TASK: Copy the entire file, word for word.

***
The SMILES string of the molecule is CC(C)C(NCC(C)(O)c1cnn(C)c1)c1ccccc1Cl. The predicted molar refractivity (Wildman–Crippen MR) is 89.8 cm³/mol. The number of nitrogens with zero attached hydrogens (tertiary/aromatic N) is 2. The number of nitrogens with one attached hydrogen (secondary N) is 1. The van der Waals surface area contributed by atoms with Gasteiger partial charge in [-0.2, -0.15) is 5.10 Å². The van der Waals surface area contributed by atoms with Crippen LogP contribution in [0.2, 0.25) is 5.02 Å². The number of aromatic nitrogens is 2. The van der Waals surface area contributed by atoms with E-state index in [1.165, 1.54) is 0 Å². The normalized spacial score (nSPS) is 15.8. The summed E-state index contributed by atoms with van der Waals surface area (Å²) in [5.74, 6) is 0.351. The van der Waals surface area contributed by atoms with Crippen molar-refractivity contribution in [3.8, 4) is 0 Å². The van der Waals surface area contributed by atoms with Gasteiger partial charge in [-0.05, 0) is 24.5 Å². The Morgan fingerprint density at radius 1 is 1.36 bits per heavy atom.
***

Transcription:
The SMILES string of the molecule is CC(C)C(NCC(C)(O)c1cnn(C)c1)c1ccccc1Cl. The predicted molar refractivity (Wildman–Crippen MR) is 89.8 cm³/mol. The number of nitrogens with zero attached hydrogens (tertiary/aromatic N) is 2. The number of nitrogens with one attached hydrogen (secondary N) is 1. The van der Waals surface area contributed by atoms with Gasteiger partial charge in [-0.2, -0.15) is 5.10 Å². The van der Waals surface area contributed by atoms with Crippen LogP contribution in [0.2, 0.25) is 5.02 Å². The number of aromatic nitrogens is 2. The van der Waals surface area contributed by atoms with E-state index in [1.165, 1.54) is 0 Å². The normalized spacial score (nSPS) is 15.8. The summed E-state index contributed by atoms with van der Waals surface area (Å²) in [5.74, 6) is 0.351. The van der Waals surface area contributed by atoms with Crippen molar-refractivity contribution in [3.8, 4) is 0 Å². The van der Waals surface area contributed by atoms with Gasteiger partial charge in [-0.05, 0) is 24.5 Å². The Morgan fingerprint density at radius 1 is 1.36 bits per heavy atom.